The first thing, I suppose, is to love what you do.
Education, the business of teaching and learning is filled with as many challenges as rewards. As a teacher, I did my best to master classroom management, fulfill professional responsibilities, and control the piles of essays waiting to be graded. Colleagues helped. I was always fortunate enough to find kindred spirits I could laugh with, bounce ideas off, and occasionally sing pirate shanties alongside.
I’m a principal now, with new challenges, and while it’s a job I love I’d be fibbing if I said I didn’t feel the stress of wanting to do a job that makes my school proud.
When I feel that pressure, I find four things help me stay positive, balanced, and happy.
My family. My wife and I have been together since we were teenagers, and to imagine what my life would be like without her is impossible …living in a van filled with books and burrito wrappers comes to mind, I suppose. She, and my kids, provide a loving counterbalance to the heaviness of a hard day. A hike, a hug, a board game, or a bike ride… with them I find renewal, greater purpose, and joy.
Fun, whatever that looks like… Not long ago a magnet appeared on our fridge at home that read: DO MORE OF WHAT MAKES YOU HAPPY. For me that means allowing myself some lightness, which I find in diverse and sometimes unlikely places, from Johnny Cash to Moon Knight, in the poems of Billy Collins, and the newspaper columns of Mark Morford. A good movie or a little live music can go a long way to putting the sturm und drang of the world into perspective.
Laughter heals, renews, and matters so much.
Health. Sure, I cage an apple fritter from time to time (and by “apple fritter” I mean an apple fritter and a maple bar), but as I leave 40 farther and farther behind and see 50 peeking over the next rise in the road, I find that avoiding the burnout that hangs over every high octane profession is helped immeasurably by eating right, meditation, and exercise.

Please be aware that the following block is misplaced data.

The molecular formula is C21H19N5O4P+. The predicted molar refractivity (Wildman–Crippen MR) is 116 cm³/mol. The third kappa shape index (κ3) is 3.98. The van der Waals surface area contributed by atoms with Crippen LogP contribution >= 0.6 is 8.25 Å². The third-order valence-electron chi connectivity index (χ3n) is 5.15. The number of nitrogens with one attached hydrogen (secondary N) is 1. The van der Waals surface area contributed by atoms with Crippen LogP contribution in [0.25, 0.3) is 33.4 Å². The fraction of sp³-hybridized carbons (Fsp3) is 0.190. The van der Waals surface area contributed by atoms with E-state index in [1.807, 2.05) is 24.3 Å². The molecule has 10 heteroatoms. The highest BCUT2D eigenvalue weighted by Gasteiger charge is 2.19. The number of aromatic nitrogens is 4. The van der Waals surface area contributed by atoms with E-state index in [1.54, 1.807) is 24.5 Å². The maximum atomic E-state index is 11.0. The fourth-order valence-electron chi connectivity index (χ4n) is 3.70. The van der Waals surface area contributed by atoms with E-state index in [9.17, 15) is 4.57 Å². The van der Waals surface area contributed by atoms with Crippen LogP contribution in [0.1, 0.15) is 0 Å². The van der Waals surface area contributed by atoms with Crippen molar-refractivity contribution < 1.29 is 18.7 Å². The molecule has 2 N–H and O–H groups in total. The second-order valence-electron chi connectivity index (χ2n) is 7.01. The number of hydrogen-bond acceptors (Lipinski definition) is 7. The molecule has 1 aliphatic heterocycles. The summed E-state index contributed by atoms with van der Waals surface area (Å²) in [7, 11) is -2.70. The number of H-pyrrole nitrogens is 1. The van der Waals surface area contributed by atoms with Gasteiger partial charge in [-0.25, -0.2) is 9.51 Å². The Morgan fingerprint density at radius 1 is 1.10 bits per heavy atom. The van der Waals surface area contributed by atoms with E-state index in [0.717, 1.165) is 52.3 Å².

I want to be able to play in the staff vs. student flag football game for years to come, and that’s not something that can happen if I don’t think about how I care about myself.
Always looking forward. Cared for, entertained, and not out of breath, I can’t be of much use in my job if I’m not always looking ahead optimistically. I was asked once -in a job interview, I think- what was the most important thing a principal does. I answered unhesitatingly (I hadn’t yet been a principal at the time) that it was to keep the vision of the the best the school could be. I’ve been a principal now long enough to know that this is one of the most important things I do.
Emily Dickinson, a favorite of mine, caught this sentiment poetically when she wrote: “I dwell in possibility, a fairer house than prose…” I need to be able to see, and articulate, the overwhelming potential of my school, and doing so does more than just promote an atmosphere where that potential can be realized, it also buoys me when skies darken.
It’s not that we can ever avoid stress, and who would want a life where we did? All adventures call for a little resistance. It’s finding friends and creating family, nurturing ourselves, and remaining optimistic that will help us thrive.
So, let’s put on some Johnny Cash, split an apple fritter, and laugh.